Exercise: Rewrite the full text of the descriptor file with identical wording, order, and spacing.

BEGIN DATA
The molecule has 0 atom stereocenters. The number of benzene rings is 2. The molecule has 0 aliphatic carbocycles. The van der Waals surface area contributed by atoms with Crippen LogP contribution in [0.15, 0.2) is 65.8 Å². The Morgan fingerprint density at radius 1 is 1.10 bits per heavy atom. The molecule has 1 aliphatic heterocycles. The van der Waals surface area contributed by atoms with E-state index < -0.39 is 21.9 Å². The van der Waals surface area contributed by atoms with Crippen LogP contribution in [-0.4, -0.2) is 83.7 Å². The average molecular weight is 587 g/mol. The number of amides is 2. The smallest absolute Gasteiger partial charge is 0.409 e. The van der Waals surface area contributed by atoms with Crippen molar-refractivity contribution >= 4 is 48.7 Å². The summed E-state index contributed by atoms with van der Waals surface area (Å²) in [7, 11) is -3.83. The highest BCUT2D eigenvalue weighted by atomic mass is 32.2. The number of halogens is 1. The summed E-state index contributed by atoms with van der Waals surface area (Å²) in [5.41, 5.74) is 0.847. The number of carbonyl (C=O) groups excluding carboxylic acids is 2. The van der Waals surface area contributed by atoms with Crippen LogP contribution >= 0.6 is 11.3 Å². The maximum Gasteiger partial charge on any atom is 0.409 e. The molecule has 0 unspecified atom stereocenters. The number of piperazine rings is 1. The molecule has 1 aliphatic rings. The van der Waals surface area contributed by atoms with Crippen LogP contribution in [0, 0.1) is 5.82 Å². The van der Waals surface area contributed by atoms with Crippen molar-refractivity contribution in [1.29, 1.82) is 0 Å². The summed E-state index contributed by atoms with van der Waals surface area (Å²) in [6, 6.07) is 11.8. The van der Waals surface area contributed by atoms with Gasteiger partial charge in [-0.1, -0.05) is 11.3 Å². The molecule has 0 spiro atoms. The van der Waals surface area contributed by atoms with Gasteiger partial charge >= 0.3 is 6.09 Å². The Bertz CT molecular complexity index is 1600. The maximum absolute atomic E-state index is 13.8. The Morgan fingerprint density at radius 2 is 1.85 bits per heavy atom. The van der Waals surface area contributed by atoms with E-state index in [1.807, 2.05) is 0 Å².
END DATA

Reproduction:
The molecule has 0 atom stereocenters. The number of benzene rings is 2. The molecule has 0 aliphatic carbocycles. The van der Waals surface area contributed by atoms with Crippen LogP contribution in [0.15, 0.2) is 65.8 Å². The Morgan fingerprint density at radius 1 is 1.10 bits per heavy atom. The molecule has 1 aliphatic heterocycles. The van der Waals surface area contributed by atoms with E-state index < -0.39 is 21.9 Å². The van der Waals surface area contributed by atoms with Crippen LogP contribution in [-0.4, -0.2) is 83.7 Å². The average molecular weight is 587 g/mol. The number of amides is 2. The smallest absolute Gasteiger partial charge is 0.409 e. The van der Waals surface area contributed by atoms with Crippen molar-refractivity contribution >= 4 is 48.7 Å². The summed E-state index contributed by atoms with van der Waals surface area (Å²) in [7, 11) is -3.83. The highest BCUT2D eigenvalue weighted by atomic mass is 32.2. The number of halogens is 1. The summed E-state index contributed by atoms with van der Waals surface area (Å²) in [5.41, 5.74) is 0.847. The number of carbonyl (C=O) groups excluding carboxylic acids is 2. The van der Waals surface area contributed by atoms with Crippen LogP contribution >= 0.6 is 11.3 Å². The maximum Gasteiger partial charge on any atom is 0.409 e. The molecule has 0 unspecified atom stereocenters. The number of piperazine rings is 1. The molecule has 1 aliphatic rings. The van der Waals surface area contributed by atoms with Crippen LogP contribution in [0, 0.1) is 5.82 Å². The van der Waals surface area contributed by atoms with Crippen molar-refractivity contribution in [1.29, 1.82) is 0 Å². The summed E-state index contributed by atoms with van der Waals surface area (Å²) in [6, 6.07) is 11.8. The van der Waals surface area contributed by atoms with Gasteiger partial charge in [-0.1, -0.05) is 11.3 Å². The molecule has 0 spiro atoms. The van der Waals surface area contributed by atoms with Gasteiger partial charge >= 0.3 is 6.09 Å². The Bertz CT molecular complexity index is 1600. The maximum absolute atomic E-state index is 13.8. The Morgan fingerprint density at radius 2 is 1.85 bits per heavy atom. The van der Waals surface area contributed by atoms with E-state index in [1.807, 2.05) is 0 Å².